Wedding Woes

You can't force lightning to strike twice.

Dear Prudence,

I am a 24-year-old who was in a three-year relationship with someone I loved very much. When I was with her, I felt loved, seen, and connected. There was a breeze behind me year-round, and wonderful, life-affirming moments abounded. However, two years ago, that relationship ended as a result of miscommunication, mutual recrimination, and unhealthy codependency. I haven’t talked to my ex in a year and don’t want to get back together; we’ve both moved on and are different people now.

However, the amazing feeling of being in that relationship still haunts me. Whenever I go on dates with new people, I haven’t been able to connect with them the way I did with her. We clicked right away and very quickly developed strong feelings for one another. After we broke up, my ex said our relationship wasn’t special and discounted its intensity as a simple rush of young love. I don’t think that’s right, but am I in the wrong here? Should I try to forget the emotional connection and freedom that I felt with her (because, as she implied, it’s not something I’ll feel again)? And if not, how do I successfully put that past feeling aside and not immediately discount the possible connections with new people because those first interactions don’t feel the same way? I’ve been to therapy before and am going back soon, but is there anything else you would recommend?

—Trying to Move On

Re: You can't force lightning to strike twice.

  • I agree @baconsmom.  

    I think he needs to learn to put the previous relationship to the side and take the lessons he's learned from it and move on.  

    My take from the letter is that he can't move on because he's still caught up in the fact that the previous relationship meant more to him than her and now he's trying to seek out a recreation of that (well, the feelings) to prove it was a meaningful relationship.  What he doesn't realize is that he's not going to feel the exact same way he felt about her with anyone else.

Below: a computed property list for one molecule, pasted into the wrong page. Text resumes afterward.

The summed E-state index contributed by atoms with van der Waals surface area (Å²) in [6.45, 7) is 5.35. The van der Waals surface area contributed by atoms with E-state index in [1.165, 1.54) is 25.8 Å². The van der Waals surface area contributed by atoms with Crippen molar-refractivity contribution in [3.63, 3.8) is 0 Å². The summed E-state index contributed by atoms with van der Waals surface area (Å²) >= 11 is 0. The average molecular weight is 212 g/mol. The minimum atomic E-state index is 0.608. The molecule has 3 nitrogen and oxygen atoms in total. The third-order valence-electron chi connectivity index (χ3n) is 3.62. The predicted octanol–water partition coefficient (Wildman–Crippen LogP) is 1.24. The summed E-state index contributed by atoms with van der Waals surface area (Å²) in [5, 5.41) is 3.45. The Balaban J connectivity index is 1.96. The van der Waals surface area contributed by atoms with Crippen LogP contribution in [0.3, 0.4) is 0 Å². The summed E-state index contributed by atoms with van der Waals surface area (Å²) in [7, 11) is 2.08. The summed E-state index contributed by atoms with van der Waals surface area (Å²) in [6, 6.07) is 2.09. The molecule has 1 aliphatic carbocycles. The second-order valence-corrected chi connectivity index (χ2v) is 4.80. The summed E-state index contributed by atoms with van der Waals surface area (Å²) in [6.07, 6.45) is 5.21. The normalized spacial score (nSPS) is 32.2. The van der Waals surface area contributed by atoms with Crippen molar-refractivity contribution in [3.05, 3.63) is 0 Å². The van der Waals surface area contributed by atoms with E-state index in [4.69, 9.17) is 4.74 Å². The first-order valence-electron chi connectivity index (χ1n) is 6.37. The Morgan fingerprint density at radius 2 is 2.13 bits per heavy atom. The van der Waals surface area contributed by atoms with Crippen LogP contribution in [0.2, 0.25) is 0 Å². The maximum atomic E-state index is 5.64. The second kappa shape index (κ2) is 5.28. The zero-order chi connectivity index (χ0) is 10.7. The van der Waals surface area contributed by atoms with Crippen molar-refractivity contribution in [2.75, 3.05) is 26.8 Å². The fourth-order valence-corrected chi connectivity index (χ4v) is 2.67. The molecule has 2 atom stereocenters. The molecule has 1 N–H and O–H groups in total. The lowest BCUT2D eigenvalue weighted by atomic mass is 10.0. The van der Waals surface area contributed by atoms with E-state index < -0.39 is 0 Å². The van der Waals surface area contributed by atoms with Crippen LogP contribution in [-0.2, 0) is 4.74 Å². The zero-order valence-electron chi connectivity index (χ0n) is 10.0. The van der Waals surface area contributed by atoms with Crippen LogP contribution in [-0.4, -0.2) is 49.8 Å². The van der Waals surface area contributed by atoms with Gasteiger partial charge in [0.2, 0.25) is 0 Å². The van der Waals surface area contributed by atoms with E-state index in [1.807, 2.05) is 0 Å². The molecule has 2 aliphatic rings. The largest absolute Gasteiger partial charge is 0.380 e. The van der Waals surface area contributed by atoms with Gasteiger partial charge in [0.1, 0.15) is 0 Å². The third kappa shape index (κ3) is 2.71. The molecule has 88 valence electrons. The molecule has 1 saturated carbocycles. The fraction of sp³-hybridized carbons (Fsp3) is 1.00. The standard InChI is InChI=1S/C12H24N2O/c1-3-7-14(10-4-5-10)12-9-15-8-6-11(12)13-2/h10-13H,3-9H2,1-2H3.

• Wondering if s/he's idealizing this past relationship a little? Like comparing everyone to that perfect ideal is always going to set up that new person to never be enough. I'm not saying it's good to dwell on bad things in the past, but maybe remembering when things weren't so magical will help. 
  • levioosalevioosa Southern California
    5000 Comments 500 Love Its Fourth Anniversary 5 Answers
    I have a friend like this. Her ex treated her like crap but she always focuses on the "connection" they had. She thinks he was her soul mate, and she'll never meet someone with that same connection again. Just thinking that way has cost her potentially heathy and happy relationships. She always wants that feeling immediately and never lets it grow naturally. 

  • He's putting this relationship on a pedestal and sabotaging new relationships by comparing everything to it. I've been in love multiple times and got something special - and different - out of each of those relationships. 

    He is young. He is inexperienced. Hopefully his therapist is coaching him to stop comparing and discounting potential relationships because of something that didn't work out. 

  • eileenrob said:
    I usually hate to poo-poo young love, but LW has to give other women a shot.  And more than giving up after a few dates if the intensity and magic of the first relationship aren't there.  If he/she were 44, I'd say fine, you've been around the block a few times, no one compares to your first gf.  But 24 is too young to have that outlook. 
    I was in my first real, serious relationship from age 19-21.  We were like a rom-com couple- we fought with intensity (since smaller things used to be a bigger deal at that age) and romped around the city breezily and carelessly (since we didn't have huge responsibilities).  It was just a different time in my life. LW him/herself admits to recrimination and codependency, so I'm blaming the glorification on his/her age.
    Yes!  I dated a guy on and off from 18 to 21 and we were the same way.  We had mad chemistry, but we were like oil and water out of bed.  It was definitely not sustainable and we had no future.  But that didn't stop me from thinking we did and mistaking our fights and discord for 'passion'.   
  • I think he needs to continue with counselling, focus on building himself up and getting to know who he really is and what he really wants. Find lots of activities to do and look for friendship first. He may find that 'lightening strike' during the process but if not, he might build an amazing foundation that could support a solid relationship.
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